Tuesday, July 10, 2012

The Singer and The Song

For all the current readers of Critics at Large, we've resurrected the Luna Sea Notes website to publish previous C @ L posts. The idea is to introduce readers to pieces they may have missed from earlier in our incarnation. Since we now have a huge body of work to draw from, the goal is to post articles that may also have some relevance to events of the day.

It's pretty common to find a good story behind the making of a pop song. But for Bob Kuban & the In-Men's hit song, "The Cheater," the real story begins after the fact. And the ironies that came forth from this song, which Kevin Courrier details below, would likely make a pretty good movie, if not a terrific crime novel.

Imitation of Life: Bob Kuban & the In-Men's The Cheater

Most pop songs are inspired by personal stories and contain observations about a variety of subjects (although love is generally the prominent one). There are a few tunes, though, that seem to foretell future events - for instance, Jan & Dean's prescient "Dead Man's Curve," where Jan Berry almost fatally encountered it. But then you have the downright eerie - as in Bob Kuban & the In-Men's 1966 hit, "The Cheater." Maybe you have to be of a certain vintage to remember this white soul track, but it still occasionally pops up on Oldies radio programs. While many of us can think of many pop performers whose lives would make great material for movies (let's say, Queen Latifah playing Aretha Franklin, or Andre Braugher as Louis Armstrong), the story of "The Cheater" would make a great procedural drama.

According to critic Dave Marsh, in his highly readable The Heart of Rock & Soul, Bob Kuban was a high school teacher in St. Louis who happened to be in a popular local brass band. While searching for a vocalist to front the group, he discovered a lounge act called The Pacemakers who had a soulful singer named Walter Scott. Instantly impressed, Kuban offered Scott a shot and, within a year, they recorded their first song, the playful “Jerkin’Time.” While it was no smash, it did get the band gigs playing during halftime at the St. Louis Hawks’ basketball games. In 1965, their bass player, John Michael Krenski, wrote a soul song called “The Cheater” that would have some appealing and catchy charts for their horn section. As a follow-up song to “Jerkin’ Time,” “The Cheater” was an appealing and tight little pop number. “[T]he strength of the record is a really good brass arrangement, some nice drumming and guitar work,” wrote Marsh. “[I]t’s cautionary lyric, a warning against a love ‘em and leave ‘em philanderer: ‘Look out for the Cheater/Make way for the fool hearted clown,’ [was] coupled with a concluding promise that someday someone would do to the Cheater what he’d done to the singer.” Sometimes you need to heed your warnings.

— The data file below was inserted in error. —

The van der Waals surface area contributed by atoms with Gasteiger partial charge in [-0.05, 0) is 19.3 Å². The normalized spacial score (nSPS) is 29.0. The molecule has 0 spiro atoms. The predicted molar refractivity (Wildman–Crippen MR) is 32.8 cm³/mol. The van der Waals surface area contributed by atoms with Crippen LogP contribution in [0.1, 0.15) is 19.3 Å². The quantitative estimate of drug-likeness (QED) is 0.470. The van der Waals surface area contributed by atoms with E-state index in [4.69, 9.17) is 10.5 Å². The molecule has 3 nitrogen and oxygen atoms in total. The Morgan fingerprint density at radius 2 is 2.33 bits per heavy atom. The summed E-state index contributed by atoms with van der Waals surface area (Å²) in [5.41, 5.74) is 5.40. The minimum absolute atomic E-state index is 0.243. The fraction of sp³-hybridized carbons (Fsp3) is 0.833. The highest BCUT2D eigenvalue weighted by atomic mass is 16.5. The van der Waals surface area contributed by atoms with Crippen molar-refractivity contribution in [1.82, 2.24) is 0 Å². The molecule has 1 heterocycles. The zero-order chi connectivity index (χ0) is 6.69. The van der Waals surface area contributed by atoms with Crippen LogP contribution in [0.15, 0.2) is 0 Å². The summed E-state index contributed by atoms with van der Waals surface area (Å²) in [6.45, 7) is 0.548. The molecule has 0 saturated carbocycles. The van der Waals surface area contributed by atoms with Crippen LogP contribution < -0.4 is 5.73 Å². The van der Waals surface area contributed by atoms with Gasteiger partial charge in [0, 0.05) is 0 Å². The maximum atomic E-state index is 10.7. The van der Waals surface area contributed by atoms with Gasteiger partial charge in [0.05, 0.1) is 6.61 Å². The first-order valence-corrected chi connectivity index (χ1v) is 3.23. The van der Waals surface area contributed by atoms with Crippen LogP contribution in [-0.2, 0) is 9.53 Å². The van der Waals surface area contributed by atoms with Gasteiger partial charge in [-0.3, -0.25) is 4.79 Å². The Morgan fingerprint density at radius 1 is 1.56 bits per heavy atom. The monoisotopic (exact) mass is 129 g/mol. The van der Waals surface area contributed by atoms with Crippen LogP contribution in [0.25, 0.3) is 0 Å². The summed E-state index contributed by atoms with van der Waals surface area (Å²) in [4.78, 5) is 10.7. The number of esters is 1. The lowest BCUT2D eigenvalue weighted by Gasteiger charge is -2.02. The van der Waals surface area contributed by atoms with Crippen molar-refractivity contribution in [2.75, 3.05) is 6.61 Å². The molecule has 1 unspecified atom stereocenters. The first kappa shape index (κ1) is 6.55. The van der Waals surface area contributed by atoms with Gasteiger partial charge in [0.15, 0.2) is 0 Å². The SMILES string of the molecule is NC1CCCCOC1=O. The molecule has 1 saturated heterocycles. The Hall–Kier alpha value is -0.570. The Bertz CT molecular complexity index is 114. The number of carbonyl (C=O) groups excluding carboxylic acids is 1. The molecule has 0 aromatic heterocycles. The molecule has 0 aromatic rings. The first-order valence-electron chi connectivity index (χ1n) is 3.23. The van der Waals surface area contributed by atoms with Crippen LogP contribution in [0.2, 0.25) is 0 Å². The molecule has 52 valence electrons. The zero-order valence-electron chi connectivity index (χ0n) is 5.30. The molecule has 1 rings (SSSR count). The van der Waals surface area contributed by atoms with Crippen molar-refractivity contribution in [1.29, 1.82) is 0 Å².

When “The Cheater” became a national hit in January 1966, Bob Kuban had changed the name of the group to Bob Kuban and the In-Men and hoped to tour the country. But the In-Men were still college students and afraid of losing their draft exemptions if they dropped out to become pop stars. So they stayed local and were toast by the summer. Kuban tried to form some other groups, but nothing worked. Walter Scott decided to continue touring and Bob Kuban formed another brass band and was back doing intermission for St. Louis sports teams. But in the early ‘80s, Walter Scott and Kuban reunited socially and decided that now was the time to resurrect the pop dream they never got to fulfill. They arranged a gig at the local Fox Theatre to kick things off. After one rehearsal in the fall of 1983, Walter Scott suddenly disappeared. Just after Christmas, his wife, Jo Ann, reported Scott missing. According to her, he went out to buy a part for his car and never came home. On December 28th, the St. Louis police found the car abandoned at the airport.

For a year, they searched for Scott but came up without a trace of his whereabouts. His widow, now claiming that she had been abandoned, filed for divorce and in 1986 remarried. Her new husband, Jim Williams, curiously had also lost his partner, Sharon, in a car crash back in October 1983. Meanwhile, Scott’s parents never bought the official story and pressed the authorities to continue searching for their son. In 1987, the police uncovered a new lead. They found Walter Scott floating in a cistern which just happened to be ten feet from Jim Williams’ house. He’d been there for about three years. Williams’ dead wife was then exhumed for a new autopsy; they found that she had died from a “blunt force trauma,” not injuries suffered in the car crash. Jim Williams was arrested and charged with killing both Scott and his former spouse. It took about two days for the police to catch up with Jo Ann to charge her with the same two counts.

So how did this arrest come to be? Jim Williams’ son had stepped forward to tell the cops that Sharon had been having an affair with Walter Scott and his dad found out. With Scott’s wife and Jim Williams dully pissed off at all this cheating from their spouses, knocked them both off.

Tough luck, indeed, for The Cheater.

Give a listen to the song here: http://www.youtube.com/watch?v=fBPfj0GMvYo

Dave Marsh's The Heart of Rock & Soul: The 1001 Greatest Singles Ever Made (1989) is published by Da Capo Press. 

- originally published on March 28, 2010 in Critics at Large.

-- Kevin Courrier is a writer/broadcaster, film critic, teacher and author. His forthcoming book is Reflections in the Hall of Mirrors: American Movies and the Politics of Idealism.

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